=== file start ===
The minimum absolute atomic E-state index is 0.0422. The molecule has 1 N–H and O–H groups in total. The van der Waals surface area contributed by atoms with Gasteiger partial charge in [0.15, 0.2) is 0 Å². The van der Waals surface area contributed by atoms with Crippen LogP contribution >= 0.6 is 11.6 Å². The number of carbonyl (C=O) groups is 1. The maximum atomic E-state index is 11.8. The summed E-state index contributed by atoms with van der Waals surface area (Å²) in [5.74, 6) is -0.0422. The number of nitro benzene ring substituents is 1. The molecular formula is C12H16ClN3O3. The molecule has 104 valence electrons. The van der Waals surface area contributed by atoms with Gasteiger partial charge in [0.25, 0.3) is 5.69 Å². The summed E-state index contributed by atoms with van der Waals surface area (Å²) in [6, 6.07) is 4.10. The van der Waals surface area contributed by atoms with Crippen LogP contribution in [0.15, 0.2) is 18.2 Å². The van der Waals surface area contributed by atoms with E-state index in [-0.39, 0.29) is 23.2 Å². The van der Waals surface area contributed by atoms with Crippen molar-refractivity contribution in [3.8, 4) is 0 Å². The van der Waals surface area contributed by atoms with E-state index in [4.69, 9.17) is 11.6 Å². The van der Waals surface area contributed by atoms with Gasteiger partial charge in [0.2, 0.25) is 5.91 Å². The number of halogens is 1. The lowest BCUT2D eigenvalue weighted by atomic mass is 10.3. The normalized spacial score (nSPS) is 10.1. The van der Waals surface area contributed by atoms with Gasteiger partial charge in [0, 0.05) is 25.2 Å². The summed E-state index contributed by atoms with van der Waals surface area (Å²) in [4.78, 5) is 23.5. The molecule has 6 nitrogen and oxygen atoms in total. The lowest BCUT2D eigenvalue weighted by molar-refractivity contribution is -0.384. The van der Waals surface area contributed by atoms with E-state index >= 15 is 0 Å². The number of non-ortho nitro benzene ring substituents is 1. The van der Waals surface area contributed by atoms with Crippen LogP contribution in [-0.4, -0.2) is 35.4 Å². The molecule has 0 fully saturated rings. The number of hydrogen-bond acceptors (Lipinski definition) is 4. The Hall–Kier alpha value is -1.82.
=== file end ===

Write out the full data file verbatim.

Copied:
The minimum absolute atomic E-state index is 0.0422. The molecule has 1 N–H and O–H groups in total. The van der Waals surface area contributed by atoms with Gasteiger partial charge in [0.15, 0.2) is 0 Å². The van der Waals surface area contributed by atoms with Crippen LogP contribution >= 0.6 is 11.6 Å². The number of carbonyl (C=O) groups is 1. The maximum atomic E-state index is 11.8. The summed E-state index contributed by atoms with van der Waals surface area (Å²) in [5.74, 6) is -0.0422. The number of nitro benzene ring substituents is 1. The molecular formula is C12H16ClN3O3. The molecule has 104 valence electrons. The van der Waals surface area contributed by atoms with Gasteiger partial charge in [0.25, 0.3) is 5.69 Å². The summed E-state index contributed by atoms with van der Waals surface area (Å²) in [6, 6.07) is 4.10. The van der Waals surface area contributed by atoms with Crippen LogP contribution in [0.15, 0.2) is 18.2 Å². The van der Waals surface area contributed by atoms with E-state index in [-0.39, 0.29) is 23.2 Å². The van der Waals surface area contributed by atoms with Crippen molar-refractivity contribution in [3.8, 4) is 0 Å². The van der Waals surface area contributed by atoms with E-state index in [4.69, 9.17) is 11.6 Å². The van der Waals surface area contributed by atoms with Gasteiger partial charge in [0.2, 0.25) is 5.91 Å². The number of halogens is 1. The lowest BCUT2D eigenvalue weighted by atomic mass is 10.3. The normalized spacial score (nSPS) is 10.1. The van der Waals surface area contributed by atoms with Gasteiger partial charge in [0, 0.05) is 25.2 Å². The summed E-state index contributed by atoms with van der Waals surface area (Å²) in [4.78, 5) is 23.5. The molecule has 6 nitrogen and oxygen atoms in total. The lowest BCUT2D eigenvalue weighted by molar-refractivity contribution is -0.384. The van der Waals surface area contributed by atoms with E-state index >= 15 is 0 Å². The number of non-ortho nitro benzene ring substituents is 1. The van der Waals surface area contributed by atoms with Crippen LogP contribution in [-0.4, -0.2) is 35.4 Å². The molecule has 0 fully saturated rings. The number of hydrogen-bond acceptors (Lipinski definition) is 4. The Hall–Kier alpha value is -1.82.